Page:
I find it easiest to apply a little solder to each of the pads, then tin the stripped ends of the wires, then "marry" them.

If you're using a power button, solder it inline to the JST socket wire. Use electrical tape or heatshrink to make sure the switch terminals don't short.

Next, solder the power and ground wires of your JST socket to the NeoPixel 5v and GND pads on the OUTPUT end.

Before you solder the Trinket to the strip, check to make sure it will fit comfortably. Using masking tape, temporarily attach the NeoPixel strip to your headband. Find a handy spot on the INPUT end of the NeoPixel strip, and secure the Trinket to the headband with masking tape. Put the headband on and check to see whether the Trinket rubs against ears or makes an uncomfortable bulge. When you're satisfied with the Trinket's placement, cut the INPUT wires to length.

Finally, solder the NeoPixel INPUT power, signal and ground wires to the Trinket BAT, GND and #0 pins.

Step 4: Load Code and Test Your Circuit

Load the NeoPixel_Headband code on your Trinket. You'll also need to download and install the NeoPixel library from Adafruit, if you don't already have it.

If you used a Trinket pin other than #0 to connect to your NeoPixel Din, you'll need to edit the following line:

#define PIN 0

Change the "0" to your port.

If you used a NeoPixel strip with more (or fewer) than 15 pixels, you'll need to edit the following line:

Adafruit_NeoPixel strip = Adafruit_NeoPixel(15, PIN, NEO_GRB + NEO_KHZ800);

Change the "15" to your number of pixels.

Feel free to modify the code to display your favorite colors or routines. To change the brightness, edit the following line:

strip.setBrightness(85); // 1/3 brightness 

Brightness values are 0 (off) to 255 (blinding). Higher brightness values drain your battery more quickly.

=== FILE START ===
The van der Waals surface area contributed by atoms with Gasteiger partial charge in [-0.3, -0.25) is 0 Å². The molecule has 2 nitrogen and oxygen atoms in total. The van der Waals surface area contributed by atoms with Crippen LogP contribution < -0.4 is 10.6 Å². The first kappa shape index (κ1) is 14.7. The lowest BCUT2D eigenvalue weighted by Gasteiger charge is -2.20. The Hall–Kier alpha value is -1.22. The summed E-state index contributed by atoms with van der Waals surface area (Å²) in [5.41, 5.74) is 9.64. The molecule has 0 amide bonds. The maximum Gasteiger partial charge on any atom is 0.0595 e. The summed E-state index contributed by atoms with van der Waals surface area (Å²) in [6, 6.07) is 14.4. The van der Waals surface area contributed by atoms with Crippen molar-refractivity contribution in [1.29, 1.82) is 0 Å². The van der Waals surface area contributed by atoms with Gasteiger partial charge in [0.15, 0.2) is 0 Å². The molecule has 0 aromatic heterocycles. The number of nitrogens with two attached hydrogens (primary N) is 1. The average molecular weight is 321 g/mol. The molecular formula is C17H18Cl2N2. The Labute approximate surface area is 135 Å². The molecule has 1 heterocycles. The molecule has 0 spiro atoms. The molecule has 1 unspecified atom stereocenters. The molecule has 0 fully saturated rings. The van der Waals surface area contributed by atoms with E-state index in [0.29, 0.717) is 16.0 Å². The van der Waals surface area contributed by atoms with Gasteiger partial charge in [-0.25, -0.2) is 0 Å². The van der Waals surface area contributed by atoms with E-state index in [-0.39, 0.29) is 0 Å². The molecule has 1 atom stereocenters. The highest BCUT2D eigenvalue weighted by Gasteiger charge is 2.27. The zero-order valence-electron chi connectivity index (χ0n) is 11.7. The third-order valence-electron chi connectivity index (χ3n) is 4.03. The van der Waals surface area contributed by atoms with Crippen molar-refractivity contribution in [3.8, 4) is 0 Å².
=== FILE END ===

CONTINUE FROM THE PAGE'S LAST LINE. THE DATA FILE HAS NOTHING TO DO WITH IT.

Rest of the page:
When the code is loaded, your NeoPixels won't light up. Don't panic - the NeoPixel strip is powered from the battery, not the Trinket. Plug your battery into the JST socket on the NeoPixel strip. You should see the strip light up and begin its programmed routines.

Step 5: Glue It Together

Once the circuit is working to your satisfaction, it's time to put everything together.

Apply a thin bead of adhesive to the headband, and press the NeoPixel strip into place, securing it with clothespins as you go. Check to make sure that the strip isn't crooked - you'll only have a minute or two to reposition it before the adhesive starts to set.

If you're confident that you know where you want to position the Trinket and battery, go ahead and glue them in place, as well. I experimented with several locations, but found that the Trinket was just a bit too chunky to fit on the inside of the headband; I ended up taping it to the outside. Likewise, finding a comfortable spot for the battery took several tries. Once we found a suitable place, I gently pried up the felt lining on the inside of the headband and slipped it inside. I put a dab of adhesive on either end of the slot, to keep the felt from creeping up.

When you've finished gluing, set the headband aside to dry overnight in a well-ventilated place.

Step 6: Wear It!


Don't they need 5v? You are using a 3.3v battery...
<p>it's good!</p>
you posted this 'ible twice
I had ordered what I thought were 5v relays from China: (NOT an accurate description). What it turned-out to be was 50 neopixels, Sooooooooo, I think I'll use your example, and make something similar!